Morocco Stories: Part 1

Morocco Stories: Part 1 July 23, 2019

This was my first trip to North Africa, and hopefully it won’t be my last, despite how new much of it was to me.

Photo I took of the Bahia Palace in Marrakech, Morocco.

In this 3-part blog post series, I’ll start with that perennially popular Patheos topic, religion, as well as introducing my reasons for traveling to Morocco (and Spain) in the first place. In my next two posts, I’ll cover gender and politics/power, with pretty pictures sprinkled throughout.

At the university where I teach, I’m part of a global studies program. We teach classes that every undergraduate must take, on a variety of topics spanning regional and historical subjects. We also get to go abroad every few years for professional development, so we can bring more to the table for these classes, and the Morocco trip was one of these opportunities. It was especially good timing for me since I’ll be teaching one of these classes on the Middle East and North Africa for the first time in the fall, so I’m desperate for material.

As I’d noted before the trip, I had little idea of what to expect. It was an overwhelmingly positive experience, though, and I am eager to return, especially if I can find a tie-in with my scholarly or activist work. I’v e been to (and lived in Europe), as well as visited India twice, so I’m no stranger to international travel, but this was my first time in a predominantly Muslim country.

One of our first stops in Marrakech was the Jardin Majorelle, which was beautiful.

Our itinerary had us starting in Marrakech, where we spent a few days, and moving on to Casablanca and Tangier. We had daytrips on a bus, and a tour guide who was with us the entirety of our time in Morocco (which was helpful as few of us spoke Arabic, and from what I understand, the Moroccan dialect of Arabic is pretty distinctive to begin with). Then we went through customs in Septa/Ceuta, officially entering the EU because it’s a Spanish protectorate even though we were still in North Africa. From there, we took a ferry to Málaga, had a daytrip to Granada, and ended in Madrid.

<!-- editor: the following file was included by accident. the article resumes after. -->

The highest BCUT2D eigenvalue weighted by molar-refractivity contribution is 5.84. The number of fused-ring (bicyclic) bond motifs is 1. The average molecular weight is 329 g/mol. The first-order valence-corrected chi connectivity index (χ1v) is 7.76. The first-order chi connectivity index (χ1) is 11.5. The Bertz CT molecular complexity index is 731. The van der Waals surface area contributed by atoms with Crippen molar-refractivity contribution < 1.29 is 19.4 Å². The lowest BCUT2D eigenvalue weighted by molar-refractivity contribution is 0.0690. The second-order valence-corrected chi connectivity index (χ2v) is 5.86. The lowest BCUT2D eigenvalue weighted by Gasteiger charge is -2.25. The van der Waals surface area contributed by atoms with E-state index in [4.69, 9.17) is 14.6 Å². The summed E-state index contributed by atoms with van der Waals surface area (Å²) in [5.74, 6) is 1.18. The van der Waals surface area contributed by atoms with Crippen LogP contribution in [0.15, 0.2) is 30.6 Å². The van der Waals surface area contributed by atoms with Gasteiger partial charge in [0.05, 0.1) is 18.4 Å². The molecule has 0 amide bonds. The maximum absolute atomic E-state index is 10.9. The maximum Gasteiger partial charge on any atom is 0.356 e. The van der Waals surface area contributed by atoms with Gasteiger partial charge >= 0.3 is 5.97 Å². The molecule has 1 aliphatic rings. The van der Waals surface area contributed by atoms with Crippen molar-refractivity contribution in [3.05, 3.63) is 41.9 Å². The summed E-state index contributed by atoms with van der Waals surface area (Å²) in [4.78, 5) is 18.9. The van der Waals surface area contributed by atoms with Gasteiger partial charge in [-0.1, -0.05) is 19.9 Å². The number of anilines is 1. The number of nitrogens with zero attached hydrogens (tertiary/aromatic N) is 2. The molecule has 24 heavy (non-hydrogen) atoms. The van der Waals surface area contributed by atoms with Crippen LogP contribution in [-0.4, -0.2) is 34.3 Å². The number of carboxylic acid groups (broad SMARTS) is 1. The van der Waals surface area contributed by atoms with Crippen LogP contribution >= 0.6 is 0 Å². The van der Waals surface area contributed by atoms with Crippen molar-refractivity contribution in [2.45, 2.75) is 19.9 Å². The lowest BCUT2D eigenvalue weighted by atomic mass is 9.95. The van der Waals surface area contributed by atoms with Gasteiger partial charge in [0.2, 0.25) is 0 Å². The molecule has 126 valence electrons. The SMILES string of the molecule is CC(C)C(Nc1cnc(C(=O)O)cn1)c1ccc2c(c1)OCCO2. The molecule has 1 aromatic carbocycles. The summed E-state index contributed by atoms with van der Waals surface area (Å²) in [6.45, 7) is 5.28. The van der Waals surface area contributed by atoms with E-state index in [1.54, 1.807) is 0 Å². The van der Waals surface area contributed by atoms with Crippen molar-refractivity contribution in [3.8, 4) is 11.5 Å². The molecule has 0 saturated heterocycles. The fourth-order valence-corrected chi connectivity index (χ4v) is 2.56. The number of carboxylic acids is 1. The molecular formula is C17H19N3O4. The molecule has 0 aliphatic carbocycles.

One of the most interesting things about our trip by far was that it happened during Ramadan. In some ways that wasn’t ideal, and in other ways it was perfect. For those who don’t know, Ramadan is one of the major holidays in Islam, lasting a month and entailing reflection, prayer, and daily fasting (this Vox article has a great explanation of it). We knew, going in, that it would be both impolite and inadvisable to eat and drink in public, though we would not be expected to fast. I, for one, had a stash of granola and protein bars ready to go, in case we wouldn’t be able to stop for lunch during the day, so I could discreetly gobble something down to help my blood sugar stay stable (I don’t have any medical conditions to explain why I faint if I don’t eat, but it’s been something I’ve had to deal with all my life).

However, there’s enough of a tourist industry in Morocco that there were plenty of restaurants available for us to eat at in the daytime. We stayed in hotels that offered breakfast even after the sun was up, and the travel group that made our arrangements had most of our lunch stops planned in advance. We either had planned group dinners, or dinners on our own, but by that point if it was after sunset, we had no problems finding local places to eat.

Food turned out to be one of the major points of cultural exchange that informed our experience. We ate a lot of tagine and couscous dishes, and the vegetarians among us mostly did fine. I’m happily omnivorous, and didn’t miss pork products (I eat vegetarian plenty often, so I don’t have a problem with it). Here’s what our first meal in Marrakech looked like.

Various appetizer salads with bread.
Vegetable tagine on the left and chicken tagine on the right (covered in olives!).
Desserts: assorted cookies, small crepes, and orange slices with honey and cinnamon.